Rebranding your youth ministry can be a difficult endeavor. It isn’t just adults and seniors who don’t like change.
When our youth ministry went from Army 6:12 to WestCo Youth there were some concerns from our students, there was push back, but ultimately there was acceptance and fruit.
We learned some valuable lessons that I'd love to share with others. Here they are:
Give it time
If you’ve just joined your church’s youth ministry you’ll want to pump the brakes on making any sudden and extreme changes. Your priority should be to learn the culture, respect the tradition, appreciate God’s history of moving through the church, and recognize that some of your students have grown up in children’s ministry waiting for the day when they could be a part of “Christ Xplosion Youth.” Not only that, there may be students in your youth ministry whose favorite youth pastor branded the youth group and those students have “ownership” of the youth ministry as well as sentimental attachment to it.
Test the waters
There's no reason to go through this whole process if the authority over you that leads and guides you and pays you (if you're fortunate) isn’t on board. Some churches have heavily invested into their youth ministry and are happy to have some brand recognition throughout their middle schools and high schools. Rebranding may simply not be in your cards.
Ask God & Others
What's born of the Flesh is flesh and what's born of the Spirit is Spirit so when it comes to the identity of your youth group - ask God if it's something He’s open to changing. What sense do you get from the Holy Spirit? Is this within His will? God also speaks through His church - what do your Christian brothers and sisters in Christ have to say? What is their counsel? In the midst of this, check your motives: Are you rebranding because you want to build your kingdom or because you want to build Christ's kingdom?
Also be sure to check out:
8 reasons to rebrand
Okay, so you tested the waters and your senior pastor or church board is open to the idea of rebranding. That doesn’t mean they’ll approve of “Chubby Bunny Ministries” or whatever you have in mind. Show respect, know your place, be humble and flexible and stay teachable. Keep the conversation open between you and your senior pastor and don’t be a maverick.
What follows are optional strategies for you to pick and choose from. Don't feel like you have to do them all.
Change the logo, not the name
Instead of changing everything all at once, introduce change slowly. Update your logo to something more modern and change the name slightly. We went from Army 6:12 to Army Six Twelve and changed our militant logo to a lion head (something that emphasized the spiritual battle rather than the physical). Most importantly, this paved the way for future changes and helped our students transition and learn that branding wasn’t off limits.
Include your students in the decision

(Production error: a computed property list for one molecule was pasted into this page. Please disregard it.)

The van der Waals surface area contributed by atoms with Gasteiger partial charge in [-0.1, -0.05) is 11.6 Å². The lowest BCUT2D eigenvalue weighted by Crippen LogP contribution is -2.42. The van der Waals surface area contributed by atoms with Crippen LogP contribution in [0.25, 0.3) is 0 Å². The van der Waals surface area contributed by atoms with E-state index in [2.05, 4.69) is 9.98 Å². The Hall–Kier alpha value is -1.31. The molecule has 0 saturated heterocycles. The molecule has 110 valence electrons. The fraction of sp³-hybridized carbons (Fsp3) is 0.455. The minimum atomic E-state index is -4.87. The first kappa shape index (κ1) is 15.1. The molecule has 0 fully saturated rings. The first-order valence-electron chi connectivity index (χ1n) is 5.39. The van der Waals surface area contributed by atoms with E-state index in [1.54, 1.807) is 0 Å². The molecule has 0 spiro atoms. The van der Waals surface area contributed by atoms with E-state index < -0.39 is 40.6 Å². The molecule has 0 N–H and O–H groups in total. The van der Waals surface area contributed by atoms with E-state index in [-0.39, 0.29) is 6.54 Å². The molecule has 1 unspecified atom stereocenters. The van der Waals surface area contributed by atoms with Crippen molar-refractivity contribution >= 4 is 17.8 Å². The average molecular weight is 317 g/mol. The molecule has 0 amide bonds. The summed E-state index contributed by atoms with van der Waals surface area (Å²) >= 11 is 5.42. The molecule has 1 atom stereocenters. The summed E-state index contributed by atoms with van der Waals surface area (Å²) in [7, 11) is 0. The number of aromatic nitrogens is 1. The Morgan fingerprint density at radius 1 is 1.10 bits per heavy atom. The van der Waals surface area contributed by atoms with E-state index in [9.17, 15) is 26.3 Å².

Include your students but don’t give up control. Ending up with a name for your youth ministry that's totally ridiculous isn’t out of the question if you put your students in charge. When a British government agency let the internet vote to name a $287 million ship they were left with: Boaty Mcboatface. When 4chan took over a Mountain Dew campaign to vote for the name of a new flavor vote corporation was left with “Hitler Did Nothing Wrong.” Not a great name for a soft drink.
So let your students submit ideas and even listen to them offer critiques and concerns for your favorite name ideas. Hear them and let them know they’re being heard. Give them all of your great reasons for why your favorite names are your favorite and why your least favorite names are your least favorite. This also helps if you have youth leaders or a youth leader committee that helps you make decisions.
Make your rebrand part of a message or series
When my friend rebranded his youth ministry to “The Well.” He did an entire message on the woman at the well and how He wanted his youth ministry to be a place where people could be refreshed, where people could find a place, and where people could meet Jesus. By the time the message was over and the vision was cast his students were totally on board with the name change and not one person complained.
If you’ve really sought God and have spiritual reasons for wanting to change your youth ministry name, chances are it’ll translate really well into a message.
Give out swag
If your youth ministry went through a name change and students have a bunch of old irrelevant shirts with your past name and logo that they used to love wearing they might feel cheated. Launching a rebrand while at the same time giving your students stickers, t shirts, phone wallpaper graphics, and whatever else will go a long way in generating buzz and momentum.
Identify key influencers
Who are the alphas in your youth group? Who sets the tone and tells the other students what’s cool, what’s fun, and what trips to go on? You know the ones who have the most influence. Identify them early on and make them a part of your process. If you have they’ll approval you’ll more easily win the whole group's approval. Working against them could prove exhausting.
Set aside a day to go public
Tell your youth group first. Then, have a day that week when you can set aside plenty of time to change your brand on Facebook, instagram, twitter, email, MailChimp, and whatever else. Don’t forget parents: they need to be informed about this change too. As a matter of fact, take advantage of this news and use it as an excuse to reach out to all your parents and youth both past and present.
What else have you done to make sure your rebrand goes smoothly and even increases the momentum of your youth group?